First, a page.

Hearthstone is a game of ups and downs, where anything can happen at the drop of a card. That sentiment is even more true at competition level. This past weekend, China’s Blizzard operator, NetEase, held the quarterfinals to their new Gold League e-sports event, and the HearthStone competition was fierce.
Announced and launched last year, NetEase’s Gold League is a major StarCraft 2 and HearthStone competition held in Shanghai, China. The matches are simple one-on-one best of five matches. Each player picks three heroes they prefer and duke it until one player has lost all three summoners. Sound’s simple enough.
Here’s what the players are playing for, apart from prestige, internet fame and bragging rights: a big Hearthstone statue that’s supposedly made of gold. NetEase claims the thing is 600 grams of gold — that’s, according to goldgrambars.com, $US24,000. Other prizes include a nifty Hearthstone key statue, and prize pool of $US160,000.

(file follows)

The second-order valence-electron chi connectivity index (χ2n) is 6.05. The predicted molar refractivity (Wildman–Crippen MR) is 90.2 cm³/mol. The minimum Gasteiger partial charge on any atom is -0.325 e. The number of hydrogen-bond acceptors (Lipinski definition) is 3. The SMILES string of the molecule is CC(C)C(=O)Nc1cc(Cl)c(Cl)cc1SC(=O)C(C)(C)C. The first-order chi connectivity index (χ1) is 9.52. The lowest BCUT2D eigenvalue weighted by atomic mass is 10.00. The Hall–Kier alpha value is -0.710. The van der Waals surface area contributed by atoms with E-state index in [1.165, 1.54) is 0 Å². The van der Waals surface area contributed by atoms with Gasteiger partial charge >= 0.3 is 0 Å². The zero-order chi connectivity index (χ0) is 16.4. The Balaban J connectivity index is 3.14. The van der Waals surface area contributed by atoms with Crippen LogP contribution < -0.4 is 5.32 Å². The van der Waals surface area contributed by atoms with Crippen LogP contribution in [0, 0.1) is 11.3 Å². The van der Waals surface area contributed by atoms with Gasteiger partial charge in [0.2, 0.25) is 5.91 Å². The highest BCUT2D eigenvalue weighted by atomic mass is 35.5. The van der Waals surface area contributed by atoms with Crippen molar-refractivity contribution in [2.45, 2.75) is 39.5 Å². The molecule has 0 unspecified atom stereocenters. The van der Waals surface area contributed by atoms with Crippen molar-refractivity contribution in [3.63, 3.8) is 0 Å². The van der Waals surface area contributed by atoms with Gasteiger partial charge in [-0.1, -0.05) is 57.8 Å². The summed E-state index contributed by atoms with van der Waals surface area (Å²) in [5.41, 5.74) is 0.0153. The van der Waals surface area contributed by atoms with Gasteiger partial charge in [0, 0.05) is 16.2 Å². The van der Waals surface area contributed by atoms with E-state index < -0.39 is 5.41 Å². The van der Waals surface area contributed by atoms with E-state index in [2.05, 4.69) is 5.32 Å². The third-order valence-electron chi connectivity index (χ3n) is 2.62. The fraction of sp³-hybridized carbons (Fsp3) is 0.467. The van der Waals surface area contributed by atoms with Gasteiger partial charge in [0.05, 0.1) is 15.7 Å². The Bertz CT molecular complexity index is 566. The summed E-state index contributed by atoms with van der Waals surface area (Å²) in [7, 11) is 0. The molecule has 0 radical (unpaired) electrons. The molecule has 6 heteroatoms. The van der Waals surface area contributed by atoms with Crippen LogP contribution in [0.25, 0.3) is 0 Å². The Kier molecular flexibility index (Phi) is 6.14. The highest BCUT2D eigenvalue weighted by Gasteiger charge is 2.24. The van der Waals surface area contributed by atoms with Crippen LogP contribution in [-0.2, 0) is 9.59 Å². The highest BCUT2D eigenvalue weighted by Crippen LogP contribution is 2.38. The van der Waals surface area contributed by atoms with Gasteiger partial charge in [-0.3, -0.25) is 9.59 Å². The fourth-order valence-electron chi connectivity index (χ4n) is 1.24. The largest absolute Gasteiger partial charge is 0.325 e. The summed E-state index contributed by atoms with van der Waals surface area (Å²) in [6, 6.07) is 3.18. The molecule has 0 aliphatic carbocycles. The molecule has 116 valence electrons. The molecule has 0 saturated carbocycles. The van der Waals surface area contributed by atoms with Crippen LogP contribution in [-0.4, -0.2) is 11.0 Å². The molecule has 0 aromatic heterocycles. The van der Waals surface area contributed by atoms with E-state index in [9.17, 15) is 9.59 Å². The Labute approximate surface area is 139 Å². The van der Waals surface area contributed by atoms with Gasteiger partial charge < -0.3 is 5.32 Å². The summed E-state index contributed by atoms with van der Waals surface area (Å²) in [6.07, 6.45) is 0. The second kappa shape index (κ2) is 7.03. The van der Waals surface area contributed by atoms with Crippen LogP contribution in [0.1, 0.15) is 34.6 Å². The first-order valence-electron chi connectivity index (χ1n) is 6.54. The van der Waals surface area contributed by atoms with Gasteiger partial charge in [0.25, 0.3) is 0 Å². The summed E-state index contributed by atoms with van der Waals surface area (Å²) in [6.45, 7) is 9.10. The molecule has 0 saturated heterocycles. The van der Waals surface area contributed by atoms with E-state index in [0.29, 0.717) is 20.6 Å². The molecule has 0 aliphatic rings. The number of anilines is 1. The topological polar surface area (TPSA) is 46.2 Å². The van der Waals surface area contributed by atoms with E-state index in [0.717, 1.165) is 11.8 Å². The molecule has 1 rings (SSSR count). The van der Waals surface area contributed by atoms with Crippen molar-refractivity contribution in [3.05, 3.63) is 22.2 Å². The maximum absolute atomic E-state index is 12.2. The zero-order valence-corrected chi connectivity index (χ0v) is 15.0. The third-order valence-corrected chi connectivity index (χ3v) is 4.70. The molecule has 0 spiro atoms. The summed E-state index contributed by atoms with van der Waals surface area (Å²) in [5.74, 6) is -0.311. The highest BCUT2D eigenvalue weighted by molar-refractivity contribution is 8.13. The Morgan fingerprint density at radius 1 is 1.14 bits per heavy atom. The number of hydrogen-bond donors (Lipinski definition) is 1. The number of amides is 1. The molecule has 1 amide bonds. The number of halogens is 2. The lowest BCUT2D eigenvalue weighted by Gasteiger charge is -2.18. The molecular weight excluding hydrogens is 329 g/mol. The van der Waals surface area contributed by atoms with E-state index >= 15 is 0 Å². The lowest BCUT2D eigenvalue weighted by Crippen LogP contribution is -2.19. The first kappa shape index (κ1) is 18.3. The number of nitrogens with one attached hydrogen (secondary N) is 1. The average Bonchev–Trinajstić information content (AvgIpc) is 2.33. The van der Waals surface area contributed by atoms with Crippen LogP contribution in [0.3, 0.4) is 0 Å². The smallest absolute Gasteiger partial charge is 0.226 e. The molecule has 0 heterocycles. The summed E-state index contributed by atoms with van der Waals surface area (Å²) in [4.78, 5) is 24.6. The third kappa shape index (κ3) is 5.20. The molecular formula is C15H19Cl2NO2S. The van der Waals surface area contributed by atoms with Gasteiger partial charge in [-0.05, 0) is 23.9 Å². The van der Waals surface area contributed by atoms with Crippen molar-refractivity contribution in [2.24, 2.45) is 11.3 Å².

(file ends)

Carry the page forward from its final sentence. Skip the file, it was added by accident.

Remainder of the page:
Oh, the StarCraft group gets a nifty statue too.
So, here at Kotaku, yours truly watched hours and hours of the Hearthstone tournament and selected and uploaded one of the must watch matches. It’s worth a look to see how international players play the game, should you ever want to try to dominate the league. There’s also a proclaimed China versus Europe match after the competition. Ding Lei, CEO of NetEase, even promised the Chinese player that could take down the top European player a Ferrari!
The match features the only female contestant to make it into the quarterfinals, Tang Haiyun, aka 哀绿绮思 of team Douyu. Tang is famous in Chinese Hearthstone circles for her own Douyu (think Twitch) channel, and for her colourful cosplay. Her opponent is team World Elite’s, Zhang “YouLove” Lichen.
This match is pretty good since Tang starts off losing big time in the first two rounds, but then comes back with a dominating performance, sweeping Zhang. The whole thing’s a bit long so jump to the middle video to watch her take out her opponent.
Altogether, there were eight matches to watch over the weekend. At about an hour and change per match, that’s over eight hours of Hearthstone! This coming weekend is the semi-finals and finals and things are bound to heat up! Here’s hoping we see some more outstanding matches. Maybe the 31-year-old Tang can be the one who takes home the pot?